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Gastroenterology. 2019 Jan;156(2):384-399. doi: 10.1053/j.gastro.2018.07.058. Epub 2018 Sep 27.

Insights From Deep Sequencing of the HBV Genome-Unique, Tiny, and Misunderstood.

Author information

1
Nuffield Department of Medicine, Peter Medawar Building for Pathogen Research, Oxford, United Kingdom.
2
Nuffield Department of Medicine, NDM Research Building, Oxford, United Kingdom.
3
Nuffield Department of Medicine, Peter Medawar Building for Pathogen Research, Oxford, United Kingdom; Department of Infectious Diseases and Microbiology, Oxford University Hospitals NHS Foundation Trust, John Radcliffe Hospital, Oxford, United Kingdom.
4
Victorian Infectious Diseases Reference Laboratory, Royal Melbourne Hospital at the Peter Doherty Institute of Infection and Immunity, Melbourne, Australia; Department of Microbiology and Immunology, University of Melbourne. Melbourne, Australia.
5
Nuffield Department of Medicine, Peter Medawar Building for Pathogen Research, Oxford, United Kingdom; Department of Infectious Diseases and Microbiology, Oxford University Hospitals NHS Foundation Trust, John Radcliffe Hospital, Oxford, United Kingdom. Electronic address: philippa.matthews@ndm.ox.ac.uk.

Abstract

Hepatitis B virus (HBV) is a unique, tiny, partially double-stranded, reverse-transcribing DNA virus with proteins encoded by multiple overlapping reading frames. The substitution rate is surprisingly high for a DNA virus, but lower than that of other reverse transcribing organisms. More than 260 million people worldwide have chronic HBV infection, which causes 0.8 million deaths a year. Because of the high burden of disease, international health agencies have set the goal of eliminating HBV infection by 2030. Nonetheless, the intriguing HBV genome has not been well characterized. We summarize data on the HBV genome structure and replication cycle, explain and quantify diversity within and among infected individuals, and discuss advances that can be offered by application of next-generation sequencing technology. In-depth HBV genome analyses could increase our understanding of disease pathogenesis and allow us to better predict patient outcomes, optimize treatment, and develop new therapeutics.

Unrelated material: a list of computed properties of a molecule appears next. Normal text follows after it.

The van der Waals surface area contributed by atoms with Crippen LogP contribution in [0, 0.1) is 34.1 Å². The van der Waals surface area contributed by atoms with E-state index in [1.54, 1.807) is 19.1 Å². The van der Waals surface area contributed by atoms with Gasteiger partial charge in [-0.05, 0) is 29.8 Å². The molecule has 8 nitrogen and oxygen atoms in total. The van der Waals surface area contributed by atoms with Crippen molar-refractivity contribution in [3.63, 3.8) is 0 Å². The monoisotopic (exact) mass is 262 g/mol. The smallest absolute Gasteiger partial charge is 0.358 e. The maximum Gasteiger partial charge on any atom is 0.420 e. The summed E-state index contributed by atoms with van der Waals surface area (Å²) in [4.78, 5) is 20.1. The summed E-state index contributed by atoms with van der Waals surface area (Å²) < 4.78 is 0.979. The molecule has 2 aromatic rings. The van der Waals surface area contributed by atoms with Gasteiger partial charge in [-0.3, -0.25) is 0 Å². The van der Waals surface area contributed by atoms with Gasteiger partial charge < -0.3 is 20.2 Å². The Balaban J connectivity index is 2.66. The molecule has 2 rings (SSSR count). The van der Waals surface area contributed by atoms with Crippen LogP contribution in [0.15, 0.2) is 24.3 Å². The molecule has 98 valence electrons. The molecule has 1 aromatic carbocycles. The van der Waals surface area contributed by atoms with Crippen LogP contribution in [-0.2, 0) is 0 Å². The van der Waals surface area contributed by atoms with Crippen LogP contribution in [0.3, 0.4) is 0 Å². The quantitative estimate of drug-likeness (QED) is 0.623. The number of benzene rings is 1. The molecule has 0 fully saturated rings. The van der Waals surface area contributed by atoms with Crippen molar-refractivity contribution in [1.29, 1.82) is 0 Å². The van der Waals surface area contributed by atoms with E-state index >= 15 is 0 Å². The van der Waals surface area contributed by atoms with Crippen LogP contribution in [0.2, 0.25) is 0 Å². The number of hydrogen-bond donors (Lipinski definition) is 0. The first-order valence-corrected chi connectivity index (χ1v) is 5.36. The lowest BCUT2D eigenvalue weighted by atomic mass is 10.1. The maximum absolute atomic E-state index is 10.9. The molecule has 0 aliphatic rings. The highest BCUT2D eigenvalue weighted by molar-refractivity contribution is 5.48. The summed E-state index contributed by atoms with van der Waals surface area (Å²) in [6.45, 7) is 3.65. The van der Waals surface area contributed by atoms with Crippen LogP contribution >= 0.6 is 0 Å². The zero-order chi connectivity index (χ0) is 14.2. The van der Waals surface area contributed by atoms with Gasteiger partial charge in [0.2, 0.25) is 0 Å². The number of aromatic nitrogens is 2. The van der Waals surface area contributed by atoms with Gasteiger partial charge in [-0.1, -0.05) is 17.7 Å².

KEYWORDS:

Diversity; Evolution; Genotype; Hepatitis B Virus

PMID:
30268787
PMCID:
PMC6347571
DOI:
10.1053/j.gastro.2018.07.058
[Indexed for MEDLINE]
Free PMC Article

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